• 2 The next inquiry by this court is whether the defendant proved his allegations of perjury or reckless disregard for the truth. The standard applied once a hearing is granted is set forth in Franks where the court stated:

"In the event that at that hearing the allegation of perjury or reckless disregard is established by the defendant by a preponderance of the evidence, and, with the affidavit's false material set to one side, the affidavit's remaining content is insufficient to establish probable cause, the search warrant must be voided and the fruits of the search excluded to the same extent as if probable cause was lacking on the face of the affidavit." (Franks v. Delaware (1978), 438 U.S. 154, 156, 57 L.Ed.2d 667, 672, 98 S.Ct. 2674, 2676.)

The State contends that the defendant did not prove his allegations of perjury or reckless disregard for the truth by a preponderance of the evidence as required by Franks and a recent Illinois Supreme Court case. See People v. Stewart (1984), 105 Ill.2d 22, 473 N.E.2d 840, cert. denied (1985), 471 U.S. ___, 86 L.Ed.2d 283, 105 S.Ct. 2666.

At the suppression hearing the trial court, the same trial court which issued the search warrant, read the documents seized during the search and heard the testimony of Detective Weber and the defendant. The court concluded that there was a total lack of corroboration between what the warrant indicated on its face and the testimony heard in court.

In ruling on a motion to suppress, it is the court's province to determine the credibility of witnesses and weight to be given their testimony, and its finding will not be disturbed on review unless contrary to the manifest weight of the evidence. (People v. Myers (1978), 66 Ill. App.3d 934, 384 N.E.2d 516.) The reviewing court should affirm the conclusion of the trial court unless its decision is manifestly erroneous. People v. Mullens (1978), 66 Ill. App.3d 748, 383 N.E.2d 1369.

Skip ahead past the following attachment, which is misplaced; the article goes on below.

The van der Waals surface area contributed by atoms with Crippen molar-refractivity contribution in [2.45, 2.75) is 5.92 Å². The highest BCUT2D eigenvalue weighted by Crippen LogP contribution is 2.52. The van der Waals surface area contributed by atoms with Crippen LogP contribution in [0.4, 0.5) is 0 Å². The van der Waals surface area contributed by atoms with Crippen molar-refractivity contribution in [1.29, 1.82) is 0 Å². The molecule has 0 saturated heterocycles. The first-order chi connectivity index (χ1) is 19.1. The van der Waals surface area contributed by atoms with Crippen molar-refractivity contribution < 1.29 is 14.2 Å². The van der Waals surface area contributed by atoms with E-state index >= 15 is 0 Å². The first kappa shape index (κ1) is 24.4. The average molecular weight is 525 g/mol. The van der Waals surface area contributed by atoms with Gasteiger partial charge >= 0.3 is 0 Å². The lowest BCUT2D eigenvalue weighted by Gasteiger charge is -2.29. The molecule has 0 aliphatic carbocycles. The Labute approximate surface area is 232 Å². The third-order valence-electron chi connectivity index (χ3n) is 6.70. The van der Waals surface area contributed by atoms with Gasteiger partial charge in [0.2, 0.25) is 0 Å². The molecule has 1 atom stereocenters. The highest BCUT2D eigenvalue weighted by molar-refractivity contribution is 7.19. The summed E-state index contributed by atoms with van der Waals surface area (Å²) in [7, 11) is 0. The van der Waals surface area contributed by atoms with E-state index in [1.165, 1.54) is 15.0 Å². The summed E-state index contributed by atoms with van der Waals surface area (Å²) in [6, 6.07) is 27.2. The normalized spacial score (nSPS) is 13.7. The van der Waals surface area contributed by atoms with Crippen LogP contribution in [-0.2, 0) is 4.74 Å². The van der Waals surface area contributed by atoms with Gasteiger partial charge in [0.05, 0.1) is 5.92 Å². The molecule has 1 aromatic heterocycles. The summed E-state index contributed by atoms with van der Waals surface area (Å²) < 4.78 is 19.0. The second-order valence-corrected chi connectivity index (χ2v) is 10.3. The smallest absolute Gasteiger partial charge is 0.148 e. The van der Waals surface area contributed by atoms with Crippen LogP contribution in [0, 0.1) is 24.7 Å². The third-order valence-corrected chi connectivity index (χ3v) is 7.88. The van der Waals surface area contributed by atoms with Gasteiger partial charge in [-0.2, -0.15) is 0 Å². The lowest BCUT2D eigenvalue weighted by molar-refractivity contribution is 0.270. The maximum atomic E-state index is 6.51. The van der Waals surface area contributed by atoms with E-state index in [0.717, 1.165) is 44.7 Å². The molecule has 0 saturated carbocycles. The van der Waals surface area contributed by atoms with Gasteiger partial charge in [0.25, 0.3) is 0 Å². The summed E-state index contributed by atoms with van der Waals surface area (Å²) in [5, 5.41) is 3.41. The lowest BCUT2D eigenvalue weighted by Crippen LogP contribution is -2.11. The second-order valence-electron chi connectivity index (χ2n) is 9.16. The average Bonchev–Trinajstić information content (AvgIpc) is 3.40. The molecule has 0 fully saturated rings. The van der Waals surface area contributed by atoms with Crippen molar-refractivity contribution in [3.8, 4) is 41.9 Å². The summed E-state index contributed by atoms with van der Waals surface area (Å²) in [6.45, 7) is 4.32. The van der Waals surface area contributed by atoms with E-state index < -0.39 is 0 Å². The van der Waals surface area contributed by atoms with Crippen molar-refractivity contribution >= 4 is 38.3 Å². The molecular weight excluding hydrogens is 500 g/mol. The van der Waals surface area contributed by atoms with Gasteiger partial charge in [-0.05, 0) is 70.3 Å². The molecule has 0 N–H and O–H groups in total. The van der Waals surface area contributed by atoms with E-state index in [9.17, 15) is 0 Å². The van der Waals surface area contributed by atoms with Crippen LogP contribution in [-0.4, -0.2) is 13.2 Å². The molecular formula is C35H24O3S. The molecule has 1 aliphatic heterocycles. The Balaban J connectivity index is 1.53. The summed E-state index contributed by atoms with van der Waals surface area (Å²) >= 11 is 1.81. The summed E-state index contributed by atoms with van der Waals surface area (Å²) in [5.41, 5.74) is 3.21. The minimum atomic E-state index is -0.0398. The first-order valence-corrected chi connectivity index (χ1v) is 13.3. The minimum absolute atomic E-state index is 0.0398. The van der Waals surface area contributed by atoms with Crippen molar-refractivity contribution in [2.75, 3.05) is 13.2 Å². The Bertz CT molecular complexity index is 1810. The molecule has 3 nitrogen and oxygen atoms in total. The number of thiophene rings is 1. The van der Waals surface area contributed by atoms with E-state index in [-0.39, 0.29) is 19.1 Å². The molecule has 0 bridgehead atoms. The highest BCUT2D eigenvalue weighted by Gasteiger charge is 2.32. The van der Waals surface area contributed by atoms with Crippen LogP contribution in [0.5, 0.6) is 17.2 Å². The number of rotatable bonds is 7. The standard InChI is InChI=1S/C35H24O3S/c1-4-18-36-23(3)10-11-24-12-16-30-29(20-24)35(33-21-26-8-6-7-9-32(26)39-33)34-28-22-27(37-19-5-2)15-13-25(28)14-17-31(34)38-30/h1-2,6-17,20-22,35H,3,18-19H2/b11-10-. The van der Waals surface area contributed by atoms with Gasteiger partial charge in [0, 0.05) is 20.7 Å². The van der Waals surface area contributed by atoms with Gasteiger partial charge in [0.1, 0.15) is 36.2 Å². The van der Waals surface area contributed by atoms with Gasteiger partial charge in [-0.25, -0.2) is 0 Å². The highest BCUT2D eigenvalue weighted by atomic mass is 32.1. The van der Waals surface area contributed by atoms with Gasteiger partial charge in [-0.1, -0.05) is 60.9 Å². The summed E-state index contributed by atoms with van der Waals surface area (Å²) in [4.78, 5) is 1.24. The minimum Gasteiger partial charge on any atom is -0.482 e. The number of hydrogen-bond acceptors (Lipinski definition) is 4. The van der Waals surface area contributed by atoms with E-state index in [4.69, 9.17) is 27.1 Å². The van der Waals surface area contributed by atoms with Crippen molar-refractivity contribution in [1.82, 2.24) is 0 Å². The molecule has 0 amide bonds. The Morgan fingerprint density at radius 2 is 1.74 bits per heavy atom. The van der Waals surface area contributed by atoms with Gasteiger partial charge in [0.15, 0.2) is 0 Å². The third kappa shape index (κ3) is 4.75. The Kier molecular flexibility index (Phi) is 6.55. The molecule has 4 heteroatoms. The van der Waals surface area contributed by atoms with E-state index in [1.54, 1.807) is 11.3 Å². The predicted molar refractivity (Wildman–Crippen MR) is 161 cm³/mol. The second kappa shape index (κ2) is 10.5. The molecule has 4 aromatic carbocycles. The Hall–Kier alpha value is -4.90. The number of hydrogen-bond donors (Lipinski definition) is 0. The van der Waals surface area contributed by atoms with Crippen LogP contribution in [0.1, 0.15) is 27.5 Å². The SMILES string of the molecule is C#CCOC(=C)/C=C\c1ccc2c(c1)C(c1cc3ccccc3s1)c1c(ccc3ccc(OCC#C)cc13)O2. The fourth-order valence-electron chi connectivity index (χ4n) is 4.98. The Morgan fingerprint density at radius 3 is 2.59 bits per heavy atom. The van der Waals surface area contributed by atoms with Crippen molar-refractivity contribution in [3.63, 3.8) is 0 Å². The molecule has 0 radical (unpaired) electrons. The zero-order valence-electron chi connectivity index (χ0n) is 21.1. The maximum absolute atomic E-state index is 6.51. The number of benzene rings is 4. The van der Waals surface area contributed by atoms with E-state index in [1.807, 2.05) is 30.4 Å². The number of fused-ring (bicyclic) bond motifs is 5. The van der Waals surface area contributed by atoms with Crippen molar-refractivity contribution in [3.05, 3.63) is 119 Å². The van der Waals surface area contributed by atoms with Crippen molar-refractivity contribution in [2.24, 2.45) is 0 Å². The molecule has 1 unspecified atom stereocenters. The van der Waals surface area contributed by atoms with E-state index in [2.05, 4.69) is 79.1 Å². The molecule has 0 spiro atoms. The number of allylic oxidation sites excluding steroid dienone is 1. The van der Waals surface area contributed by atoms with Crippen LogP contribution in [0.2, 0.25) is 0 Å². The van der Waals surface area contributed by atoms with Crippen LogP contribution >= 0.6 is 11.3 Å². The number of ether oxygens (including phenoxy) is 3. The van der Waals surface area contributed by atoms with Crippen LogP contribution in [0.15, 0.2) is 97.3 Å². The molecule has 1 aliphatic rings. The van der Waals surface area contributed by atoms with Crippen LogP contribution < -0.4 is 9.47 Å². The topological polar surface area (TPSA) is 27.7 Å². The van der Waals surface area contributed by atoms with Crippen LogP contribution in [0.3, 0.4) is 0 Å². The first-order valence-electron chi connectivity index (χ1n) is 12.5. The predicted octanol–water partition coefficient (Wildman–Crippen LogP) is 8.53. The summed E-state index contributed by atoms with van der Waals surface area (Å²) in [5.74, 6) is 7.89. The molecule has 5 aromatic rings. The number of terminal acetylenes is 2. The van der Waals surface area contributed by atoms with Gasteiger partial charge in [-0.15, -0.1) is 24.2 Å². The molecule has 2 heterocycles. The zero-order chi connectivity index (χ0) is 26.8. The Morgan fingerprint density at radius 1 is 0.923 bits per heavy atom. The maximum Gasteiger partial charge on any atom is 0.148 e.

In the instant case, the testimony of the affiant of the search warrant, Detective Weber, presented several areas which raised serious doubts as to his credibility. Weber indicated that the informant did not identify the recipient of the bets nor did he inquire of the informant where he paid his losses or collected his winnings. Further, Detective Weber was unable to identify from the exhibits the bets placed by the informant. These factors alone were sufficient for Justice Schaeffer, when evaluating the evidence in a similar case, People v. Mitchell (1970), 45 Ill.2d 148, 258 N.E.2d 345 (Schaefer, J., dissenting), cert. denied (1970), 400 U.S. 882, 27 L.Ed.2d 120, 91 S.Ct. 117, to find that the officer's testimony was inherently incredible. In the case at bar, Detective Weber was also unable to recall where the informant made the telephone calls and the circumstances under which he originally met the informant. Therefore, based on all the above circumstances which tend to present an inherently incredible story, the trial court's determination that the defendant proved by a preponderance of the evidence his allegation of perjury or reckless disregard for the truth was not manifestly erroneous.